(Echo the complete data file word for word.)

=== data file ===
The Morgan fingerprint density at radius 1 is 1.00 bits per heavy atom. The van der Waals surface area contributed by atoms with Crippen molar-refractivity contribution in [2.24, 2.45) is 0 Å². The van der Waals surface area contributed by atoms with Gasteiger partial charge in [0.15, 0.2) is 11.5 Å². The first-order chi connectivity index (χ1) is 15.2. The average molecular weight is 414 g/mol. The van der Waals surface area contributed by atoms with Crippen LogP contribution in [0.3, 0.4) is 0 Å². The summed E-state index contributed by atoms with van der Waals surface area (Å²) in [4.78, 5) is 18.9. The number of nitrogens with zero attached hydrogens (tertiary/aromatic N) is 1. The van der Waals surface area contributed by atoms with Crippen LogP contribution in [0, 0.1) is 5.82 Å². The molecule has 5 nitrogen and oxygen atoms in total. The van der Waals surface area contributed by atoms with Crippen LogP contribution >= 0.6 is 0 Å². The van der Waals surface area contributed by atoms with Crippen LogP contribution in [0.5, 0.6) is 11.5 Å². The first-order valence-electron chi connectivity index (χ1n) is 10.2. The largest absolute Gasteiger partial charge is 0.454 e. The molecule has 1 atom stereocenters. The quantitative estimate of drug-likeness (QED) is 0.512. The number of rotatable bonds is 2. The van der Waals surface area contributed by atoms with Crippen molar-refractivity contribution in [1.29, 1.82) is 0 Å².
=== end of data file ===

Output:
The Morgan fingerprint density at radius 1 is 1.00 bits per heavy atom. The van der Waals surface area contributed by atoms with Crippen molar-refractivity contribution in [2.24, 2.45) is 0 Å². The van der Waals surface area contributed by atoms with Gasteiger partial charge in [0.15, 0.2) is 11.5 Å². The first-order chi connectivity index (χ1) is 15.2. The average molecular weight is 414 g/mol. The van der Waals surface area contributed by atoms with Crippen LogP contribution in [0.3, 0.4) is 0 Å². The summed E-state index contributed by atoms with van der Waals surface area (Å²) in [4.78, 5) is 18.9. The number of nitrogens with zero attached hydrogens (tertiary/aromatic N) is 1. The van der Waals surface area contributed by atoms with Crippen LogP contribution in [0, 0.1) is 5.82 Å². The molecule has 5 nitrogen and oxygen atoms in total. The van der Waals surface area contributed by atoms with Crippen LogP contribution >= 0.6 is 0 Å². The van der Waals surface area contributed by atoms with Crippen LogP contribution in [0.5, 0.6) is 11.5 Å². The first-order valence-electron chi connectivity index (χ1n) is 10.2. The largest absolute Gasteiger partial charge is 0.454 e. The molecule has 1 atom stereocenters. The quantitative estimate of drug-likeness (QED) is 0.512. The number of rotatable bonds is 2. The van der Waals surface area contributed by atoms with Crippen molar-refractivity contribution in [1.29, 1.82) is 0 Å².